Residents hound for dog park in heated North Hills meeting

Residents hound for dog park in heated North Hills meeting
A resident speaking to the North Hills' Board of Trustees on May 18, 2022. (Photo by Steven Keehner)

Residents argued with the North Hills Board of Trustees, emphasizing their desire for a village-owned dog park during a meeting on Wednesday night.

A potential dog park was not on the village meeting agenda. But, when the meeting’s “new business” section came up, a resident’s comment triggered a debate.

“We have many, many dog owners in the community that I have been speaking with and I am here to represent them,” said Rhonda Siskin, a resident. “We are one of the few villages in Nassau County that does not have its own dog park.”

Although Christopher Morley Park is in North Hills and has a dog park, it is owned by Nassau County. Siskin expressed worries about the park’s status during the meeting.

“There’s no security and there are individuals coming in there drinking alcohol,” she said. “I personally have had several incidents there over the years, as have many other people — it’s not maintained.”

When Siskin suggested placing a dog park near North Hill’s Lowell H. Kane Park, Mayor Marvin Natiss expressed support for keeping children’s safety a top priority.

“I’m not going to be argumentative, but the resident children are more important,” he said. “Their safety is more important to me.”

There was then a discussion about securing a dog park’s perimeter. Natiss said that the safety of his residents and the potential liability associated with any dog incident deterred him.

Maureen Ditata, another local, pointed out that Morley Park includes both a community center and a dog park, so that shouldn’t be an issue.

“We have more than $37 million in our community amenities budget,” she said. “Let’s give it a whirl. Let’s find out. There are many dog owners in this community and dog parks that exist in children’s parks.”

Ditata then urged audience members to rise if they supported a dog park. Twelve residents stood up in response, accounting for more than half of the audience.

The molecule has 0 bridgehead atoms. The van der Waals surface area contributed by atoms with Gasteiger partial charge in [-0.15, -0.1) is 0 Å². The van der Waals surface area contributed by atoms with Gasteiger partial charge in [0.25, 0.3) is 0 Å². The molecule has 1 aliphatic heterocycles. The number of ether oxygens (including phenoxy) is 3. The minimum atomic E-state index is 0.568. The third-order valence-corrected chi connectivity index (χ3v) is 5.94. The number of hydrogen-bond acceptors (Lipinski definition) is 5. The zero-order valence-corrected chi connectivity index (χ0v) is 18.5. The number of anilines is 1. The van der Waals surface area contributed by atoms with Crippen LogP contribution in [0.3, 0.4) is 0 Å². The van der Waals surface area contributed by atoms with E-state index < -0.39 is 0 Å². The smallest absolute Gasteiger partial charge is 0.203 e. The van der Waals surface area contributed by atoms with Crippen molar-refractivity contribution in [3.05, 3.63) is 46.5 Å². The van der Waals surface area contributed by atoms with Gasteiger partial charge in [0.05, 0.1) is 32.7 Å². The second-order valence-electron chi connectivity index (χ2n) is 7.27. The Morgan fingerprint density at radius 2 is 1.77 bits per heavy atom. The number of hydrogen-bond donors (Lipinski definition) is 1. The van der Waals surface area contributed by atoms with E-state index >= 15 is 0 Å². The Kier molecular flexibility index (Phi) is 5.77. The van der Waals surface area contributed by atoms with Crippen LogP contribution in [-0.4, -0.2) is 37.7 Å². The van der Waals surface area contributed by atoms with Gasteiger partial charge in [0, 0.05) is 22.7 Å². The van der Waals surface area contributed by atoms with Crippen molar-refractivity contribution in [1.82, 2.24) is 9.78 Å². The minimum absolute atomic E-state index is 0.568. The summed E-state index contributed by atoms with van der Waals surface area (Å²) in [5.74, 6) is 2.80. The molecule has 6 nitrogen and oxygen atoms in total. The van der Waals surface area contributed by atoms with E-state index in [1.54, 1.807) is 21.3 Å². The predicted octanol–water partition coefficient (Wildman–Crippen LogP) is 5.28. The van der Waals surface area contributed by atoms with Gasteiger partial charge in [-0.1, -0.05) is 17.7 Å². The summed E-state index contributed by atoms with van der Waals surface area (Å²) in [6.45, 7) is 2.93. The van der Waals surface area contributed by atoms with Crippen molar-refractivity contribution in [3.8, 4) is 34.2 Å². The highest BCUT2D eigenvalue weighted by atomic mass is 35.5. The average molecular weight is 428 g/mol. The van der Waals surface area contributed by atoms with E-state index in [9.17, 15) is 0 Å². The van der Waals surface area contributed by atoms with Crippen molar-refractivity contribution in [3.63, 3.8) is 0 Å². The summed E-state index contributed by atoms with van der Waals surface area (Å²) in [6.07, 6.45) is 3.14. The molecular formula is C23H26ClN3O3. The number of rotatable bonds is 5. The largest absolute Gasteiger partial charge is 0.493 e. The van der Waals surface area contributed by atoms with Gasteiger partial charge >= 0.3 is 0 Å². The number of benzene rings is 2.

Natiss expressed his displeasure with the events that were taking place, claiming that those who were standing lacked consideration.

“I’m not here to say we don’t want a dog park, but you think that because 18 or 10 or 12 people in Acorn Ponds want a dog park that this village should spend the money to give you a dog park?” he said. “But you don’t care where it is, even if it’s on [Lowell H. Kane Park], which is a children’s park. You couldn’t care less because your dog is more important than the children of this village.”

Natiss continued by saying that he is “always arguing” with Ditata and Acorn Ponds.

“Vote me out in ‘23, because I’m fed up. There are 28 other communities that don’t give us a problem,” he said. “You and eight people want a dog park, so we have to go build a dog park for you? What about the other 5,405 residents?”

The dialogue eventually returned to a more diplomatic tone, with Natiss stating that the board would explore their options. He also proposed collaborating with the County to resolve issues at Morley Park.

“I think the mayor can explore that and find out from Nassau County and the parks department — they know what’s acceptable and what’s not acceptable,” said Deputy Mayor Dennis Sgambati. “To be perfectly candid, I don’t think that anyone here knows what’s accepted now.”

The next Board of Trustees meeting for the Village of North Hills is scheduled for Wednesday, June 15 at 7:30 p.m. in Village Hall.

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